COPENHAGEN • The biggest commercial pension provider in Denmark has had enough of external funds and is instead using its own people to chase higher returns in alternative investments.
Chief executive of PFA Pension in Copenhagen Allan Polack says relying on outside managers is "simply too costly" a model. He also says some of the external firms had "become very, very demanding".
Mr Polack is the second executive of a major Danish fund to have spoken out on the subject recently. At Danske Bank's pension arm, chief investment officer Anders Svennesen is curbing the use of hedge funds. Both men represent a pension system that is ranked the best in the world, based on country studies of funding adequacy.
Insurers and pension funds are the largest customers of the asset management sector, according to the European Fund and Asset Management Association. Last year, their assets constituted 37 per cent of total net assets of investment funds held by euro-area investors.
As recently as May last year, some of the biggest Nordic private equity firms said they were still being inundated by cash from institutional investors eager to improve their returns.
Back then, EQT managing partner Thomas von Koch said capital raising in his industry was at an "exuberant" level and warned that things could change quickly. About 23 per cent of the US$113 billion (S$155 billion) in assets that PFA holds are in alternative products like infrastructure and wind farms. Mr Polack says he wants to raise the figure to 30 per cent to lift returns. "We all know we can't really use the bond as an asset class now," he says. "You can't retire" on the returns that bonds provide, he adds. "It's extremely low returns, so we are shifting into other kinds of asset classes."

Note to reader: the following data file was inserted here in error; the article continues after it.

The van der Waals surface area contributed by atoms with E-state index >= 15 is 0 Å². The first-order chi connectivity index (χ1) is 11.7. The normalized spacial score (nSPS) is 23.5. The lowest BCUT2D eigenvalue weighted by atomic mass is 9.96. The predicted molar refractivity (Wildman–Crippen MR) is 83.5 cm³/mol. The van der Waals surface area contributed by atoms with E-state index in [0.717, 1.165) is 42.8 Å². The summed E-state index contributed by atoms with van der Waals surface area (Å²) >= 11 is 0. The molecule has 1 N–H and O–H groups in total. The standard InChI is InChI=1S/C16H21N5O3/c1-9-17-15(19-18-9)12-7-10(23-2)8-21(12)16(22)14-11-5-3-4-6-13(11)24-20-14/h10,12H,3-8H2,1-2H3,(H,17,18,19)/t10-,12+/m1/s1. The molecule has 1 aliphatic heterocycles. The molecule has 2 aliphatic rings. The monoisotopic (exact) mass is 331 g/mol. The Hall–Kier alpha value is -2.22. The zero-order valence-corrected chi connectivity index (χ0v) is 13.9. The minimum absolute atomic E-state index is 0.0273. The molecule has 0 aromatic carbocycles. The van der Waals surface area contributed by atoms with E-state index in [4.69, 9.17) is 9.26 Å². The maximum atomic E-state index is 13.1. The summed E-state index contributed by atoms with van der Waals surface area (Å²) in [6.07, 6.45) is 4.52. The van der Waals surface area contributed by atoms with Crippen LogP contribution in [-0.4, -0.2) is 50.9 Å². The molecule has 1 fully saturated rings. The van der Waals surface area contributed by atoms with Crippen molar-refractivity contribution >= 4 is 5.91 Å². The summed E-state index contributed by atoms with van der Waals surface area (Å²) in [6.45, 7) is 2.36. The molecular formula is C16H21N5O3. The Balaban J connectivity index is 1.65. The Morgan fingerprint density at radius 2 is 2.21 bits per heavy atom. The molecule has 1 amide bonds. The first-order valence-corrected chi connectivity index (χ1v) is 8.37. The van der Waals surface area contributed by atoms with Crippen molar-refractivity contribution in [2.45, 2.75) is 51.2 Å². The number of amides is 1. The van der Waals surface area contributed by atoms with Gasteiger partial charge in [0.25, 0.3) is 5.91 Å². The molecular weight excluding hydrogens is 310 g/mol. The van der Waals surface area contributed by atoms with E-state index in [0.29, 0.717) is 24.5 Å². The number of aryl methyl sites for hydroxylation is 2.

Equities remain a lucrative investment. Returns in the second quarter show "most companies are doing very well, full of optimism, so we are definitely not giving up on this", he says. "However, we're more cautious on the fixed-income market, and that's why we shifted away from that." PFA has said it wants real estate to make up a much bigger chunk of its portfolio.
It made its biggest investment in the property market last month, putting over US$1 billion in assets in Germany to expand its portfolio to more than US$9 billion. The fund's plan is to raise its exposure "significantly" through 2022.
PFA has also gradually built up its own expertise in alternative investments over the past three years and will lean on that to expand its holdings of the asset class, Mr Polack says.